Rambling the River: My Love Affair with the Wild Rose
I’ve been insanely busy the last few weeks, but today Rhiannon and I took a long walk downriver today in search of blooming Wild Roses. Although the floods smashed and buried a good number of the largest hedges I was still able to get a decent first harvest, though I’ll certainly be out looking for more in the near future. Regardless of anything else going on, I make time each May to spend time with the Roses.
The Wild Rose is my most important plant ally, and one that I am continually amazed by. If there is a single plant who has provided me with the most healing, it is this one. My relationship with this thorny beauty deepens each year, and every season the briar teaches me more about boundaries, vulnerability and self-expression. This plant teaches raw, wide open love complete with scars, thorns and an abiding sense of self-knowledge. She teaches that beauty is a bone deep quality, one that we hold in every cell regardless of the pain we’ve lived through or the battles we’ve weathered. In hard years, her petals unfurl skewed and wrinkled but his doesn’t mar her attractiveness. Rather, they add to an already complex character and give her more of the strongly scented medicine she’s known for.
Tough, resilient and wild hearted, she springs back even after being beaten down by rocks, floods, droughts and deep cold. She is adaptable and stubborn, brazen and sensual. The Wild Rose is not a shy plant, she’ll grab you by your skirt with curved thorns and seduce you with her sweet, earthy scent. She asks us to pay attention, to feel deeply and to both wear our heart on our sleeves and to defend our most vulnerable selves with our life. Full of nourishment, this mother has teeth to protect herself with. Focus and respect are required of those who come to partake in her healing.
In the Southwest, Roses are close companions of rivers. They ramble and spread across damp grassy banks in the dappled shadow of the Alders. My memories of every May harvesting the sweet petals of the Wild Rose are entwined with the sensations of standing calf deep in mossy pools and scrambling up the cool cliff wall to reach an almost out of reach blossom. In the background of every photograph of the Rose is the flowing thread of the Sweet Medicine River. When I dream of their flowers, I hear the current singing somewhere nearby.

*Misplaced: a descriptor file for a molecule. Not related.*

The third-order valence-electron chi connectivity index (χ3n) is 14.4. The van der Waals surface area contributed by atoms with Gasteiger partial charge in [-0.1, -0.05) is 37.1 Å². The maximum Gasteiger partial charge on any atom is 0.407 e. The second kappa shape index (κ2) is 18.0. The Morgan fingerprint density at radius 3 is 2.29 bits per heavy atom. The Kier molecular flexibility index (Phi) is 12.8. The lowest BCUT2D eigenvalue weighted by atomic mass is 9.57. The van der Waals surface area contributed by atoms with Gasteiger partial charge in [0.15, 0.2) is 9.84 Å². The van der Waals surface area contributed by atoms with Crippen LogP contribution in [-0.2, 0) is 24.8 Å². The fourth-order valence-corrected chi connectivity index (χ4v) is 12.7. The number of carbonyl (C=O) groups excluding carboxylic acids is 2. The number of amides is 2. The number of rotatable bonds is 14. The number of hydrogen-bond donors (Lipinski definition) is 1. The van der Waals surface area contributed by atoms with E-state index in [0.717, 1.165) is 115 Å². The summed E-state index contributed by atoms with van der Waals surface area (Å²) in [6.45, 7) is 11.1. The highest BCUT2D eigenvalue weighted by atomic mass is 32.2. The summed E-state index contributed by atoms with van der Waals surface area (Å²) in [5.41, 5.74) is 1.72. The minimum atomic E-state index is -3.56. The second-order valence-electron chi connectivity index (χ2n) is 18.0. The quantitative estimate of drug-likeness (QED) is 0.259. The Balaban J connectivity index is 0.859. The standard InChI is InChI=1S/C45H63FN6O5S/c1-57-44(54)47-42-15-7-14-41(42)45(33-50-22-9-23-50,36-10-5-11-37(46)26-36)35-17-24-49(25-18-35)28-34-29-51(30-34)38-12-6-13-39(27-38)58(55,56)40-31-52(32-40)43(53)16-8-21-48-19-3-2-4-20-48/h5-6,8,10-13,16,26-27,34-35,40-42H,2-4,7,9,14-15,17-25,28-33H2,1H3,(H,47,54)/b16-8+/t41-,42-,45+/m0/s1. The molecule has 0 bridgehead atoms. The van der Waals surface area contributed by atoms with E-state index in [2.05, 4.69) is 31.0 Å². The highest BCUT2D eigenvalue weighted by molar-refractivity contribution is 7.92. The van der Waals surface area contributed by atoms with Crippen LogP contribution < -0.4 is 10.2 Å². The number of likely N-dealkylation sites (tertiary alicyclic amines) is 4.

Unlike any domestic Rose I’ve ever met, the canyon’s Wild Roses have incredibly aromatic foliage as well as flowers. Musky and sweet, they smell like what all those overpriced synthetic department store perfumes want smell like, but can’t quite achieve. The foliage also is rather intensely nervine, and the tincture is so lovely that I’ve started tincturing and oiling the flowers and leaves together for added power and flavor.
Fat black bumblebees love the delicate pink blossoms, and hover above the hedges, waiting for the perfect opportunity to rush in grab the tender gold centers of each Rose in a very interesting display. Today, one of the bees mistook my pink blouse for a flower and latched on to my shoulder, we had an interesting moment of me peering down at the impassioned bee with some alarm mingled with curiosity while he tried to find the non-existent gold center. He soon realized his mistake and headed off for the next real Rose.
I’ve written so many Rose posts I can’t even remember them all at this point but a few things stand out as worth repeating (and for my most extensive writing on the Wild Rose, check out this post). The whole plant, including foliage and flowers, is jam-packed with anti-oxidants. If you currently drink a foreign tea like Green tea or Honeybush or Roobois for the anti-oxidants, well Rose pretty much meets or beats them in that department. Plus, they’re a local, sustainable source for most people in the US that can usually be gathered and processed absolutely free.